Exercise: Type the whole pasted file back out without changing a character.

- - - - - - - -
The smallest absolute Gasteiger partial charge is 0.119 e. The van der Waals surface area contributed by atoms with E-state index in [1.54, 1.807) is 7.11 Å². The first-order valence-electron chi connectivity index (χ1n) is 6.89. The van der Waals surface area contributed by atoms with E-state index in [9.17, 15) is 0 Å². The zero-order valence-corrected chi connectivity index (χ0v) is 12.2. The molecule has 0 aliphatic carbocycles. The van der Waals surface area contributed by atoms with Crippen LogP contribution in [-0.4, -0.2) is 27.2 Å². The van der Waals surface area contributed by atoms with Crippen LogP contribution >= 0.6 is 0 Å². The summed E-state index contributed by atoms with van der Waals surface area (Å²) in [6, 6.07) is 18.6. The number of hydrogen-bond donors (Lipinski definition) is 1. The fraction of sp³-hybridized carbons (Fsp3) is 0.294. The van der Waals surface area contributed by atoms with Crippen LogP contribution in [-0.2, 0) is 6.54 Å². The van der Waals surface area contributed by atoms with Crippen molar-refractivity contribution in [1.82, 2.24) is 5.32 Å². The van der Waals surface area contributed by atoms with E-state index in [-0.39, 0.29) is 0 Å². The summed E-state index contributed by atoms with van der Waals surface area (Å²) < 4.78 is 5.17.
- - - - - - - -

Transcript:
The smallest absolute Gasteiger partial charge is 0.119 e. The van der Waals surface area contributed by atoms with E-state index in [1.54, 1.807) is 7.11 Å². The first-order valence-electron chi connectivity index (χ1n) is 6.89. The van der Waals surface area contributed by atoms with E-state index in [9.17, 15) is 0 Å². The zero-order valence-corrected chi connectivity index (χ0v) is 12.2. The molecule has 0 aliphatic carbocycles. The van der Waals surface area contributed by atoms with Crippen LogP contribution in [-0.4, -0.2) is 27.2 Å². The van der Waals surface area contributed by atoms with Crippen LogP contribution >= 0.6 is 0 Å². The summed E-state index contributed by atoms with van der Waals surface area (Å²) in [6, 6.07) is 18.6. The number of hydrogen-bond donors (Lipinski definition) is 1. The fraction of sp³-hybridized carbons (Fsp3) is 0.294. The van der Waals surface area contributed by atoms with Crippen LogP contribution in [-0.2, 0) is 6.54 Å². The van der Waals surface area contributed by atoms with Crippen molar-refractivity contribution in [1.82, 2.24) is 5.32 Å². The van der Waals surface area contributed by atoms with E-state index in [-0.39, 0.29) is 0 Å². The summed E-state index contributed by atoms with van der Waals surface area (Å²) < 4.78 is 5.17.